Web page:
How long have you been writing?

In one form or another, since I was in high school. I realized fairly early on that I was easily able to express myself through writing and initially intended to go into journalism as a career, doing my fiction on the side. I first went to University as a journalism student, but quickly realized there was way too much competition for the jobs available. So I turned to English literature and became completely unemployable.

But throughout it all, my long term goal has always been to write fiction: novels and short stories.

So how did you make a living in the mean time?

With whatever I could find. I worked construction for five years in Texas until the oil boom of the eighties crashed. I returned to Oregon and found myself working in restaurants, managing several fast food locations, before switching to full service restaurants, where I worked as a waiter, a cook, and manager.

In 2010, I was able to retire on disability because of deteriorating scoliosis in my back. Since then, I’ve writing as a full-time occupation.

At this point, we needed to wrap things up so the library staff could go home.

It was an interesting, engaging discussion. I thoroughly enjoyed it. Nearly as important, because of the flyers the library distributed around town and coverage in the local newspaper many people weren’t in the audience are now aware that I have written a new novel. Perhaps at some point, they will buy a copy.

Oh, I also sold two copies of To Hemlock Run after the event and one copy of Deception Island, the first novel in the Jason Reynolds series. I might have sold more but most of the people at the event already had a copy. They were showing support, which is important.

So, I would say the book launch was a success.

Marketing, Writing and Editing

A Writer’s Defense of Public Libraries

Next week (Thursday, to be exact) the library in my hometown will be hosting a book launch and reception for my new novel To Hemlock Run. Refreshments will be served, a door prize will be offered, and my books will be displayed enchantingly somewhere nearby. Of course I speak for a bit. Other than reading a sample passage from the novel, I really haven’t a clue what I might say. Probably some form of gratitude. Probably something about the forty years and counting struggle to become an overnight success.

I’ll figure it out over the next few days.

Now some of you might be wondering why I am holding the event at the library and not at our local (and very good) bookstore. After all, I’m in the business of selling my books, aren’t I? Libraries don’t sell books; they lend them. Right?

There are a couple of reasons for this. The first one is that the library approached me and offered to host it; the bookstore didn’t. And this is not surprising because bookstores are less and less willing to put on such events because—unless the author is a major national name—they don’t profit from them. In order to make the expense of labor, advertising, and general disruption worthwhile, they have to sell books. A lot of books.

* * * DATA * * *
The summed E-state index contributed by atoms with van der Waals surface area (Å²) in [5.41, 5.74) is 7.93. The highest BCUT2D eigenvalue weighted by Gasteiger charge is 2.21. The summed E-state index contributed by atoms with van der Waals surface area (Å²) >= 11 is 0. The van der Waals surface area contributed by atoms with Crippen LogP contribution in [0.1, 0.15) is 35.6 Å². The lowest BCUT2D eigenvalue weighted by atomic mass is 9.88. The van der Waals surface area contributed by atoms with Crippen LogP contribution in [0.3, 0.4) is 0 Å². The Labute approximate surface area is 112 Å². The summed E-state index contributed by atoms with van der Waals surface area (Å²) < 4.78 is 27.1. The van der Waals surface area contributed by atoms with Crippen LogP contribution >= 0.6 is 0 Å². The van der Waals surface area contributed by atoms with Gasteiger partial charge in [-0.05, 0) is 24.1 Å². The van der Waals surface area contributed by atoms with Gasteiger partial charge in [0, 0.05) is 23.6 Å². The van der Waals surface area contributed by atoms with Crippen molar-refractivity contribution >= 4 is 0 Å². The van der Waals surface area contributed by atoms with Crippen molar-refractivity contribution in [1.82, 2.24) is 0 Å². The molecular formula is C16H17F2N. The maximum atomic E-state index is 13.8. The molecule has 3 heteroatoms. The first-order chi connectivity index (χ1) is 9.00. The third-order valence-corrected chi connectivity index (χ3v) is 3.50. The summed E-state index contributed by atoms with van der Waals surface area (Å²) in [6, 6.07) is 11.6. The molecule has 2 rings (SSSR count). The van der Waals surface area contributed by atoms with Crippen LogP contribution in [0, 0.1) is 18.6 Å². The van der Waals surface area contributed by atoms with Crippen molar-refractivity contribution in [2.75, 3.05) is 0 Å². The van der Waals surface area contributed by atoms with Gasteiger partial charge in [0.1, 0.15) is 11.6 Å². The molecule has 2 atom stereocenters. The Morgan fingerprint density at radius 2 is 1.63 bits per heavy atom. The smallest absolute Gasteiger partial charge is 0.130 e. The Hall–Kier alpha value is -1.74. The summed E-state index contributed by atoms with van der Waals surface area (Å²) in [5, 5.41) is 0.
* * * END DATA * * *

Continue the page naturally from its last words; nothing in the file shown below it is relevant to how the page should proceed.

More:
Unfortunately, over the past few years, fewer people have been coming to these events and fewer of those who do come, actually buy books. The last one I did, a couple of years ago, lasted about an hour and was attended by about twenty people, most of them my friends and family. Unfortunately, most of my friends and family already had copies of the book. I probably sold five or six copies. So out of $90 dollars in gross sales, the bookstore netted $36, against $30 in labor costs and $60 in advertising.

The math just doesn’t work, so I fully understand why they are hesitant to host such events. It’s bad business.

Which leads into the second reason why I’m having this event at the local library: I am more than happy (and proud) to support my local library.

Libraries, particularly libraries in small, rural towns like mine are rapidly becoming the cultural and artistic centers of their communities, especially in modern times when local governments and school districts are too strapped for cash to sponsor such events. Where else, in a small town of 2000 souls can one attend—free of charge—a lecture on the efforts to save the endangered snowy plover; hear a demonstration of various musical instruments from exotic times and cultures; or meet and listen to the work of a published novelist?

Libraries are not just about lending books anymore.

They are also in danger. Libraries across the English-speaking world (I don’t know about other cultures but I assume they are facing the same forces) are being forced to shut down by calls for austerity. Taxpayers are disgruntled. They think they are paying too much and want the government to cut back and libraries are an easy target. More than half the adult population does not read for pleasure. To them the library is a waste of money. Others think everyone has access to everything through ebooks and the internet. To them the library is obsolete.